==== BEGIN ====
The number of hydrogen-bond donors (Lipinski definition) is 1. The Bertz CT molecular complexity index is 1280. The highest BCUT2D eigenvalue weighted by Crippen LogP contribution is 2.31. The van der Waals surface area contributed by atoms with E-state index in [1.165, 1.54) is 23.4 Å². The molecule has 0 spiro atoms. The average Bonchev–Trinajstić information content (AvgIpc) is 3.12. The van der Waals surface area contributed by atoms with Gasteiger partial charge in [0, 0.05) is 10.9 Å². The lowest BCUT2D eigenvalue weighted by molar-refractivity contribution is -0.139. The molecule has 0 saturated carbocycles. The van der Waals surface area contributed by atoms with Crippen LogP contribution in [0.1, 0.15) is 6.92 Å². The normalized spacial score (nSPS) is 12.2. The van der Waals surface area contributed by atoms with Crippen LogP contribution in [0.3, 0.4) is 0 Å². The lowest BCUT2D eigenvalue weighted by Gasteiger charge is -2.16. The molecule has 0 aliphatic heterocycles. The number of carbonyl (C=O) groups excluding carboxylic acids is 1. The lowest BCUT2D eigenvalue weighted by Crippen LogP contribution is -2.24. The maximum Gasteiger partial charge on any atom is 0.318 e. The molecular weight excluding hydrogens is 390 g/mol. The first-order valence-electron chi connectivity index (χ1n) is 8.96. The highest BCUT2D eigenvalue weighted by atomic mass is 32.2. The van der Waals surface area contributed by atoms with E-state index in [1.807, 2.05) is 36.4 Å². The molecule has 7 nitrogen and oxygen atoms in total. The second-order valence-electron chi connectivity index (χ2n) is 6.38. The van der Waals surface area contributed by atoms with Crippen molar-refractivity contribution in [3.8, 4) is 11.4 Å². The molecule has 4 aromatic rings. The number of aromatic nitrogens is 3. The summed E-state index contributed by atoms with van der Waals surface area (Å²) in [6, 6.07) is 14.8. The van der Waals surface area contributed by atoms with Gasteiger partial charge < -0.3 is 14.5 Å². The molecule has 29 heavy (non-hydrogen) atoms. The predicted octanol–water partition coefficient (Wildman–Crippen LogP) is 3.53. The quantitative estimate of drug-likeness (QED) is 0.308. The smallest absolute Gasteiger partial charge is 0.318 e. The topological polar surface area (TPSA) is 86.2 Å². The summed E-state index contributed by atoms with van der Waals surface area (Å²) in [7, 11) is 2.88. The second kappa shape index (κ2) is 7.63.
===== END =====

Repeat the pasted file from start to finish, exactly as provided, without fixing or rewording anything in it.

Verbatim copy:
The number of hydrogen-bond donors (Lipinski definition) is 1. The Bertz CT molecular complexity index is 1280. The highest BCUT2D eigenvalue weighted by Crippen LogP contribution is 2.31. The van der Waals surface area contributed by atoms with E-state index in [1.165, 1.54) is 23.4 Å². The molecule has 0 spiro atoms. The average Bonchev–Trinajstić information content (AvgIpc) is 3.12. The van der Waals surface area contributed by atoms with Gasteiger partial charge in [0, 0.05) is 10.9 Å². The lowest BCUT2D eigenvalue weighted by molar-refractivity contribution is -0.139. The molecule has 0 saturated carbocycles. The van der Waals surface area contributed by atoms with Crippen LogP contribution in [0.1, 0.15) is 6.92 Å². The normalized spacial score (nSPS) is 12.2. The van der Waals surface area contributed by atoms with Crippen LogP contribution in [0.3, 0.4) is 0 Å². The lowest BCUT2D eigenvalue weighted by Gasteiger charge is -2.16. The molecule has 0 aliphatic heterocycles. The number of carbonyl (C=O) groups excluding carboxylic acids is 1. The lowest BCUT2D eigenvalue weighted by Crippen LogP contribution is -2.24. The maximum Gasteiger partial charge on any atom is 0.318 e. The molecular weight excluding hydrogens is 390 g/mol. The first-order valence-electron chi connectivity index (χ1n) is 8.96. The highest BCUT2D eigenvalue weighted by atomic mass is 32.2. The van der Waals surface area contributed by atoms with E-state index in [1.807, 2.05) is 36.4 Å². The molecule has 7 nitrogen and oxygen atoms in total. The second-order valence-electron chi connectivity index (χ2n) is 6.38. The van der Waals surface area contributed by atoms with Crippen molar-refractivity contribution in [3.8, 4) is 11.4 Å². The molecule has 4 aromatic rings. The number of aromatic nitrogens is 3. The summed E-state index contributed by atoms with van der Waals surface area (Å²) in [6, 6.07) is 14.8. The van der Waals surface area contributed by atoms with Gasteiger partial charge < -0.3 is 14.5 Å². The molecule has 29 heavy (non-hydrogen) atoms. The predicted octanol–water partition coefficient (Wildman–Crippen LogP) is 3.53. The quantitative estimate of drug-likeness (QED) is 0.308. The smallest absolute Gasteiger partial charge is 0.318 e. The topological polar surface area (TPSA) is 86.2 Å². The summed E-state index contributed by atoms with van der Waals surface area (Å²) in [7, 11) is 2.88. The second kappa shape index (κ2) is 7.63.